Where DO babies come from? Here's what to remember when your little one asks some tough questions 1 month ago

Where DO babies come from? Here's what to remember when your little one asks some tough questions

"Mommy – how DID I get inside your tummy...?"

“Where did I come from?” and “how are babies made?” are questions most parents can expect to face without warning from their kids.

Been there?

Getting asked some rather straightforward questions by your child about the birds and the bees – or, more specifically – where do babies really come from – can make us all a bit flustered.

In our house, we have one of the Let's Talk books – and in all honesty, I found it great for getting to talk about some pretty important things with my own two children. The book was often something they asked to read or even flicked through themselves, then came to me with all their questions and queries later.

Did your kids start asking some questions yet? According to a new study, children are most likely to wonder where babies come from around the age of six.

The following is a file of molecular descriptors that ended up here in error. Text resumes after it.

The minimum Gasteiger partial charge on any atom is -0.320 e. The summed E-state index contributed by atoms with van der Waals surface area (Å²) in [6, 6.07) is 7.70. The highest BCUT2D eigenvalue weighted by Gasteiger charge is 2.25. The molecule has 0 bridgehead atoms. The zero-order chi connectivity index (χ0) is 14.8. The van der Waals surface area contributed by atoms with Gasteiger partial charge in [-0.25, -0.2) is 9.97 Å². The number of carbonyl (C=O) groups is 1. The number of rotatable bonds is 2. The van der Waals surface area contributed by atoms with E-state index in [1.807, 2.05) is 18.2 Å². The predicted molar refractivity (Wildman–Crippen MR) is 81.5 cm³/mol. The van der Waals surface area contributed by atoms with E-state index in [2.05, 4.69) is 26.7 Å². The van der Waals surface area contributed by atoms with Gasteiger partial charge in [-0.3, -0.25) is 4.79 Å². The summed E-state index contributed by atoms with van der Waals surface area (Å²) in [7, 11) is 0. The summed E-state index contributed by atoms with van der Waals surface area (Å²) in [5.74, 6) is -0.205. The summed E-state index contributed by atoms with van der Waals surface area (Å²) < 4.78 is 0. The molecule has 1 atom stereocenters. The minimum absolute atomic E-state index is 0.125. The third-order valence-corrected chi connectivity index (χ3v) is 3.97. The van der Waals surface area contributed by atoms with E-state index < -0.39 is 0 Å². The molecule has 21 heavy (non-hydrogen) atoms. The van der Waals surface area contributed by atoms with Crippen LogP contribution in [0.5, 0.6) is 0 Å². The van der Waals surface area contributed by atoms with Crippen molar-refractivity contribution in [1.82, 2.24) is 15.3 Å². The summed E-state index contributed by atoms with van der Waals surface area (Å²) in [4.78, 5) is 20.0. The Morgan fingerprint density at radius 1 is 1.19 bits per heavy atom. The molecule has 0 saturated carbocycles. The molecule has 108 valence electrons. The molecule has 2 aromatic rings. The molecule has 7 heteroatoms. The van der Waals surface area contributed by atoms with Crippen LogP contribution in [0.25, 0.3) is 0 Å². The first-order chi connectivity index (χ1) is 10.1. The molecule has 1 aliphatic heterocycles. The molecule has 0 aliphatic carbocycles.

Interestingly, the research also revealed that a whopping one in 10 parents claim they picked the baby up at the shop!

Thankfully, one in four, on the other hand, are straightforward and honest, and answer their child in a biological correct manner, while 32 percent of parents simply explain 'babies are born when two people love each other very much.'

Recently, Comparethemarket.com spoke with mums and dads who’ve already encountered these questions, to help prepare those yet to be caught off-guard. And it seems early preparation could be the key. According to the parents in the study, while six is the average age for springing the question, around 12 percent of children start wondering about the birth of babies from as young as four.

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How to deal with the 'where do babies come from' questions

“It’s important we tell children the truth, considering their age," says PhDr. Ivana Poku, Motherhood Life Coach.

"What works really well is reading books on specific subjects, together."

Poku explains that she has one of the 'Let's talk' book at home too.

"It has worked really well. It explains things in great detail (considering children's age of course) and it made our job as parents much easier."

Another way to give your children some answers – or spark important conversations, could be to get your child interested enough in the subject to start asking questions, says Poku.

“Another tip is to show your child pictures or videos of babies in their mummy’s tummy and let them ask questions as this supports bonding and builds trust.”